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 An April of Death: African students fight World Bank policies

In the World Bank’s opinion, there are “too many” African students and their numbers should be cut.

African students fighting education cutbacks and economic restructuring due to the structural adjustment programs (SAPs) of the World Bank and IMF over the past twenty years are described as ‘hoodlums’, just like their counterparts in the global North. Hundreds of African students have paid the ultimate price of resistance. But this testimony speaks not just of death, but of hope, as a new generation of young people carry the message of the African student dead to the Washington doorstep of the World Bank and IMF.

 

The ten days between April 9 - 18, 2001 were bloody ones for African students and youth. They epitomised the literal war African states (which are committed to the structural adjustment ideology of the World Bank and IMF) are waging against African youths who see no future for themselves or their countries in the path these states are following.

On Monday, April 9 a Zimbabwean science student, Batanayi Madzidzi, 20, died from injuries suffered during clashes with the police on Sunday. The clashes arose from a demonstration organised to protest the late payments of their stipends. This was one of many demonstrations in the last decade the students of the University of Harare have organised focusing on the rising costs of food, accommodation and studying due to the government’s structural adjustment policies. The immediate trigger of the students’ anger was the apparent suicide on Friday, April 6 of a first-year woman student who was found dead in a female students’ hostel with a note be side her body that referred to a relationship gone sour. Apparently many women students in the context of the economic crisis are financing their education through making liaisons with wealthy men. The results are not, however, always under their control.

On Wednesday, April 11, students of the Addis Ababa University were demonstrating against the police presence on campus and demanding elementary academic freedom rights like freedom of assembly and expression on campus. Apparently two plain-clothes policemen were spotted by the students in their midst; this triggered an attack by riot police bent on rescuing their colleague. The police riot ended in the injury of fifty students that night. In the following days, student demonstrations and strikes were echoed by rioting in the city by youths who state officials called “hoodlums and lumpen.” Shops were looted, government buildings burned and cars were trashed. The state unleashed a deadly response, killing 38 people and wounding 252 others. The deaths were due largely to gunshot wounds caused by policemen’s fire. Thousands of students were arrested and sent to a concentration camp in the village of Sendafa, 38 km (17 miles) northeast of Addis Ababa. Students returned to campus in early May, but continued to demand the release of all their fellows. They eventually left the university campus en masse on June 12, concluding that the government was not seriously negotiating with them.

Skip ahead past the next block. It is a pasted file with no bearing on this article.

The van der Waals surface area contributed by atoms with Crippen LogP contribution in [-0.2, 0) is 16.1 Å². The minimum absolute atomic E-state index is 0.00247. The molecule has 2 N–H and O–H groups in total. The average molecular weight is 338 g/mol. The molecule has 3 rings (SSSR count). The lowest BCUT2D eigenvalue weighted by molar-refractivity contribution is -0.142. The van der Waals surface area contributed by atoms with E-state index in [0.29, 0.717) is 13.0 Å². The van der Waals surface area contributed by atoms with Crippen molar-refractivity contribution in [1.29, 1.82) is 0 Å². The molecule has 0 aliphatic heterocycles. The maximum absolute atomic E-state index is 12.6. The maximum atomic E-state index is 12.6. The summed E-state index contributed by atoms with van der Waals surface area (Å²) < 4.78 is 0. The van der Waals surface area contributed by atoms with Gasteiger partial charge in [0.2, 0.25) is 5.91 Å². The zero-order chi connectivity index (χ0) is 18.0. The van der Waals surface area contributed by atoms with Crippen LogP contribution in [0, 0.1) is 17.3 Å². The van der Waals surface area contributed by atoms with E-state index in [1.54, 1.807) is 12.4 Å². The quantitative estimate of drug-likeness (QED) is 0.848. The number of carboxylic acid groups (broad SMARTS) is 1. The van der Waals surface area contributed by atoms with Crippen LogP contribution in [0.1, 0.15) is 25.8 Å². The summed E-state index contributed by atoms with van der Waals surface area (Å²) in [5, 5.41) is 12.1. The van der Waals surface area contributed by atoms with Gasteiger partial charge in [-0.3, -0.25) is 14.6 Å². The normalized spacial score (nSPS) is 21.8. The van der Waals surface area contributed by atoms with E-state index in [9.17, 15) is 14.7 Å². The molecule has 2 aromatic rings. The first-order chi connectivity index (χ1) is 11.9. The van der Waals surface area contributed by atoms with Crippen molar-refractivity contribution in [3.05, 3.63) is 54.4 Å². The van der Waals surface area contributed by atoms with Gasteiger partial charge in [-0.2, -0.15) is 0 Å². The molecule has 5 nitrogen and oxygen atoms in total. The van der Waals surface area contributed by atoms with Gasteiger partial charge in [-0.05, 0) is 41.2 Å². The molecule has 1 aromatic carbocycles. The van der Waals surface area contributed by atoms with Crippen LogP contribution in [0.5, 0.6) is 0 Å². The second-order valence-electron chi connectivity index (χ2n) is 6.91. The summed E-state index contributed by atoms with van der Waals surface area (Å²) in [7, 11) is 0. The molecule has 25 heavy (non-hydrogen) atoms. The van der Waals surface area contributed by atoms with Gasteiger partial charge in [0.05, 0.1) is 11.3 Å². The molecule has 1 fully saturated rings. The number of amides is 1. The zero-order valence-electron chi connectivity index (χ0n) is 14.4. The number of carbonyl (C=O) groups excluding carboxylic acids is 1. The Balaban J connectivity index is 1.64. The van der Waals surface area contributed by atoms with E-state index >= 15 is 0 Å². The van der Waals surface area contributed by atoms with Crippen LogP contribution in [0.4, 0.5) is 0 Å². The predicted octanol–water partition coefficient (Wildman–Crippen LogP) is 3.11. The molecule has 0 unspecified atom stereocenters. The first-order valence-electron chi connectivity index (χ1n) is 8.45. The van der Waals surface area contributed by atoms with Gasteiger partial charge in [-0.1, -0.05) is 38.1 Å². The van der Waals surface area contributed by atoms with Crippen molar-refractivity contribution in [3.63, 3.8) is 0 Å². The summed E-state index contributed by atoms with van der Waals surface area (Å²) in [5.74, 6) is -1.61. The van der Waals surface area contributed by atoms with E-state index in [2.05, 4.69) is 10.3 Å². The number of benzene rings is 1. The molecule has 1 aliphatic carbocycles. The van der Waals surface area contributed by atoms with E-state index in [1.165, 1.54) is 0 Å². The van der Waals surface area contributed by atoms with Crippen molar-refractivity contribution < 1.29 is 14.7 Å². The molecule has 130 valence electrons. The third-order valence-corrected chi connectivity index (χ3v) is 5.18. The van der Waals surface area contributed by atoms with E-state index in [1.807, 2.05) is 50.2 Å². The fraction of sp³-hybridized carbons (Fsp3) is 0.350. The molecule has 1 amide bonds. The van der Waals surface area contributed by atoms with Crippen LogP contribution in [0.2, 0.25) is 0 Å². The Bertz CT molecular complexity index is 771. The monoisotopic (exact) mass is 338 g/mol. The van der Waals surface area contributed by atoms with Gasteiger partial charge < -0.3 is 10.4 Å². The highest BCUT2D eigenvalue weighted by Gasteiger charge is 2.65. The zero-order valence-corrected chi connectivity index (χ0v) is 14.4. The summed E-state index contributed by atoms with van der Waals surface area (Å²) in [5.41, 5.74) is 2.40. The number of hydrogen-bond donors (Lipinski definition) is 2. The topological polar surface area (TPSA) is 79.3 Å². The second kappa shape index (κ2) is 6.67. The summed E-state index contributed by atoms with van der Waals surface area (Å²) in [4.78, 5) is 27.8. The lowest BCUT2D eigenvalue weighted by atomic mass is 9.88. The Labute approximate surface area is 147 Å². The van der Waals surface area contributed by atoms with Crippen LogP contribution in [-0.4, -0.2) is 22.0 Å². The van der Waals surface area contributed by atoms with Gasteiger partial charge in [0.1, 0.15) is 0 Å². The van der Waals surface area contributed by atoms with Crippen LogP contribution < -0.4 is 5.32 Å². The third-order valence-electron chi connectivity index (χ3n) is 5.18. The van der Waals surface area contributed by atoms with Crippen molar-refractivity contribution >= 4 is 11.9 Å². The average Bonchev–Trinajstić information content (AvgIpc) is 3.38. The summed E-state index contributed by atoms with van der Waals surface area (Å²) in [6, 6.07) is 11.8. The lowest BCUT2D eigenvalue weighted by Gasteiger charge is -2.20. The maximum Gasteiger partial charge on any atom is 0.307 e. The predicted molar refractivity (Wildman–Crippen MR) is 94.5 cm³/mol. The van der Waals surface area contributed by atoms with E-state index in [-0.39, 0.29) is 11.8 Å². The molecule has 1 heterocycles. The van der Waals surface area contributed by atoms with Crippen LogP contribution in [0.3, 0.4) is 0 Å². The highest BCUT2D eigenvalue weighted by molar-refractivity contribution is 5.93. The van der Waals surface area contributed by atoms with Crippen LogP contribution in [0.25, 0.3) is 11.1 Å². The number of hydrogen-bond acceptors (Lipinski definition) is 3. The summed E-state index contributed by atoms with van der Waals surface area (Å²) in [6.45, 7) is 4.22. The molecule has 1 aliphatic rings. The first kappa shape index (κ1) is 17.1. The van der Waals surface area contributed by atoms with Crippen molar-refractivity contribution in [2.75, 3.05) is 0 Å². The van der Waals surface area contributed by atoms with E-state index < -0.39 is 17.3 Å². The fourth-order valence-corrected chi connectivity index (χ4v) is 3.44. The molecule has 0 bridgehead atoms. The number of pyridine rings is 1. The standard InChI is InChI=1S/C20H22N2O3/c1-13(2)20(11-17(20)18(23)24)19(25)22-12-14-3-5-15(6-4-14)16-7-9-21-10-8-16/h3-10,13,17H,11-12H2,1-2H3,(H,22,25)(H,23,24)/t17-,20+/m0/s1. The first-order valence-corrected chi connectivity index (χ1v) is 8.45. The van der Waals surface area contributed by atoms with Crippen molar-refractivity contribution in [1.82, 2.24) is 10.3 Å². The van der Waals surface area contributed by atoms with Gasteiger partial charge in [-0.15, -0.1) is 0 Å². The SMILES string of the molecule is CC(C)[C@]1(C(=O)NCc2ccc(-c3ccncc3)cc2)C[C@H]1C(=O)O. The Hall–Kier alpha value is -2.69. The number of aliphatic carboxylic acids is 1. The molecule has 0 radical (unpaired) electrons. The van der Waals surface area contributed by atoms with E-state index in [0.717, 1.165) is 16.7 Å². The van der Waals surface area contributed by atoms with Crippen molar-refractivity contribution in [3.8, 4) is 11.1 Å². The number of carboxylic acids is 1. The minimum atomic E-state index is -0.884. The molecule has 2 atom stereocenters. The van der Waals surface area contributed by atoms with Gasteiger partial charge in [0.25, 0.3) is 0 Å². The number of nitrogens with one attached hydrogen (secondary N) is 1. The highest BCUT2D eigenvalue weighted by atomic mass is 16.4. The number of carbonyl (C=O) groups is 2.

On Wednesday April 18, while the deadly confrontation in Ethiopia between students and police was beginning to quiet, Algerian police killed a student, Germah Massinissa, in the Kabylia region during a demonstration anticipating the huge annual gathering celebrating “Berber Spring” on April 20. The killing of the student was followed by demonstrations of protest throughout Kabylia and by sympathetic demonstrations in Algiers and other parts of Algeria where students chanted, “We are all Berbers!” These demonstrations were met with determined violence by state forces. As of the moment, at least fifty people have been killed in a long series of demonstrations demanding the right to practice Berber culture. But they are continuing, and they threaten the government’s hold on power..86 We present these moments of Zimbabwean, Ethiopian and Algerian state violence as an indication of African states’ confirmation of the World Bank’s judgment on the students of Africa: there are too many of them and they should be expendable. At the same time, the political leaders of Zimbabwe, Ethiopia and Algeria through their decision to respond to demonstrating youth with massive mortal force have lost hold of the future while these students, far from defending their ivory tower detachment, are expressing the aspirations of the mass of African youth in the streets.

The main change in this April of Death, however, has not been in the brutality of the African state ( for there have already been hundreds of African students killed in anti-SAP demos), but in the attitude of the World Bankers. They used to think that the African students’ struggle could not touch them as they were safely ensconced on H Street in Washington. They were happy to have their “front men” in Africa get their hands dirty dealing with the opposition to their programs. But the anti-globalisation movement, which had as one of its sources the persistent anti-structural adjustment student movement in Africa, has finally leaped from the streets of Harare, Addis and Algiers into Washington DC in April and Prague in September last year. The World Bankers now know that they cannot expect to carry on their planning and comfortable get-together in tranquillity. They have been hounded, finally, by a truly international youth movement which has carried the African student dead to their door.

- editors of the Committee for Academic Freedom in Africa newsletter